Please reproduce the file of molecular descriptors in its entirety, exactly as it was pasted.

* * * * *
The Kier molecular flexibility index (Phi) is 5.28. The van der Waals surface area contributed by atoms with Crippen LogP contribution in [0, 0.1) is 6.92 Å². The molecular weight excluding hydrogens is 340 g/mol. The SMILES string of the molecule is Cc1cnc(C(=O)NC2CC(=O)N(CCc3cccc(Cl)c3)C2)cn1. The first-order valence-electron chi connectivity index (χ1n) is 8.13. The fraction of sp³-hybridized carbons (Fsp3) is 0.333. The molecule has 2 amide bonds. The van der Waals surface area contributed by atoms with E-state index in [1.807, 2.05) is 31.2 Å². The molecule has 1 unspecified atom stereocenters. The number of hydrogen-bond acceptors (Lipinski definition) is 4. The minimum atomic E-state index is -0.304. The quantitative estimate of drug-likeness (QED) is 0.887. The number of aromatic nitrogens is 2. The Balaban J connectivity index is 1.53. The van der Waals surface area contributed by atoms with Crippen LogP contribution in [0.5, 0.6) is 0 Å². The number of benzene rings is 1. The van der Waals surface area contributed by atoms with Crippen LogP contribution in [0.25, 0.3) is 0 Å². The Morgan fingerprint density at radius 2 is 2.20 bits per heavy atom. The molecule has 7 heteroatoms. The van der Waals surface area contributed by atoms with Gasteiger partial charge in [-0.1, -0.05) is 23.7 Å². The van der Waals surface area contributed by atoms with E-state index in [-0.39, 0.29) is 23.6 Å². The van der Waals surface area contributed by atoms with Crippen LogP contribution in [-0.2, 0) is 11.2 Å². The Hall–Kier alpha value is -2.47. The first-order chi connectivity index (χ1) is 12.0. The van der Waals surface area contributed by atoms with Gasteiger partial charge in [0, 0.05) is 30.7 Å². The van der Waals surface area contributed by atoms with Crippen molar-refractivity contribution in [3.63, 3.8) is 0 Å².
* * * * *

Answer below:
The Kier molecular flexibility index (Phi) is 5.28. The van der Waals surface area contributed by atoms with Crippen LogP contribution in [0, 0.1) is 6.92 Å². The molecular weight excluding hydrogens is 340 g/mol. The SMILES string of the molecule is Cc1cnc(C(=O)NC2CC(=O)N(CCc3cccc(Cl)c3)C2)cn1. The first-order valence-electron chi connectivity index (χ1n) is 8.13. The fraction of sp³-hybridized carbons (Fsp3) is 0.333. The molecule has 2 amide bonds. The van der Waals surface area contributed by atoms with E-state index in [1.807, 2.05) is 31.2 Å². The molecule has 1 unspecified atom stereocenters. The number of hydrogen-bond acceptors (Lipinski definition) is 4. The minimum atomic E-state index is -0.304. The quantitative estimate of drug-likeness (QED) is 0.887. The number of aromatic nitrogens is 2. The Balaban J connectivity index is 1.53. The van der Waals surface area contributed by atoms with Crippen LogP contribution in [0.5, 0.6) is 0 Å². The number of benzene rings is 1. The van der Waals surface area contributed by atoms with Crippen LogP contribution in [0.25, 0.3) is 0 Å². The Morgan fingerprint density at radius 2 is 2.20 bits per heavy atom. The molecule has 7 heteroatoms. The van der Waals surface area contributed by atoms with Gasteiger partial charge in [-0.1, -0.05) is 23.7 Å². The van der Waals surface area contributed by atoms with E-state index in [-0.39, 0.29) is 23.6 Å². The van der Waals surface area contributed by atoms with Crippen LogP contribution in [-0.2, 0) is 11.2 Å². The Hall–Kier alpha value is -2.47. The first-order chi connectivity index (χ1) is 12.0. The van der Waals surface area contributed by atoms with Gasteiger partial charge in [0, 0.05) is 30.7 Å². The van der Waals surface area contributed by atoms with Crippen molar-refractivity contribution in [3.63, 3.8) is 0 Å².